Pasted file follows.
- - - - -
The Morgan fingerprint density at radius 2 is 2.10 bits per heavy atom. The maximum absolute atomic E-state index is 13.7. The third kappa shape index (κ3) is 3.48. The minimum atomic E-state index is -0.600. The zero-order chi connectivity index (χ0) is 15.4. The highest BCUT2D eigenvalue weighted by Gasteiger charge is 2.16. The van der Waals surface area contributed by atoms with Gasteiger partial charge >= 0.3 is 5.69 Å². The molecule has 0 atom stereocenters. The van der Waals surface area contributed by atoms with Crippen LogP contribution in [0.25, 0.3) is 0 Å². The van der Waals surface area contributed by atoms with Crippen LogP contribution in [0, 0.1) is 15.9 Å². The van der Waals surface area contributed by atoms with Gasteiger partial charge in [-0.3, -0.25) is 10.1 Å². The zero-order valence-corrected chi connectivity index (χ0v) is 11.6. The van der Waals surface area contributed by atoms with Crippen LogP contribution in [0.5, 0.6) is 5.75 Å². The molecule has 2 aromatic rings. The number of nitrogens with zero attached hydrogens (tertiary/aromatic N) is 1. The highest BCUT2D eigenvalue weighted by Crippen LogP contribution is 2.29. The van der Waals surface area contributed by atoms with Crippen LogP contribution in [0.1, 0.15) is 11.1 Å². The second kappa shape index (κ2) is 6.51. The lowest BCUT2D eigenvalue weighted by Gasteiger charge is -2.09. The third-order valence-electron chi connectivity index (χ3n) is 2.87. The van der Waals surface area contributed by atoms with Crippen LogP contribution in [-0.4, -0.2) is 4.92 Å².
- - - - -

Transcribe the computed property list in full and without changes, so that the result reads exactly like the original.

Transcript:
The Morgan fingerprint density at radius 2 is 2.10 bits per heavy atom. The maximum absolute atomic E-state index is 13.7. The third kappa shape index (κ3) is 3.48. The minimum atomic E-state index is -0.600. The zero-order chi connectivity index (χ0) is 15.4. The highest BCUT2D eigenvalue weighted by Gasteiger charge is 2.16. The van der Waals surface area contributed by atoms with Gasteiger partial charge >= 0.3 is 5.69 Å². The molecule has 0 atom stereocenters. The van der Waals surface area contributed by atoms with Crippen LogP contribution in [0.25, 0.3) is 0 Å². The van der Waals surface area contributed by atoms with Crippen LogP contribution in [0, 0.1) is 15.9 Å². The van der Waals surface area contributed by atoms with Gasteiger partial charge in [-0.3, -0.25) is 10.1 Å². The zero-order valence-corrected chi connectivity index (χ0v) is 11.6. The van der Waals surface area contributed by atoms with Crippen LogP contribution in [0.5, 0.6) is 5.75 Å². The molecule has 2 aromatic rings. The number of nitrogens with zero attached hydrogens (tertiary/aromatic N) is 1. The highest BCUT2D eigenvalue weighted by Crippen LogP contribution is 2.29. The van der Waals surface area contributed by atoms with Crippen LogP contribution in [0.1, 0.15) is 11.1 Å². The second kappa shape index (κ2) is 6.51. The lowest BCUT2D eigenvalue weighted by Gasteiger charge is -2.09. The third-order valence-electron chi connectivity index (χ3n) is 2.87. The van der Waals surface area contributed by atoms with Crippen LogP contribution in [-0.4, -0.2) is 4.92 Å².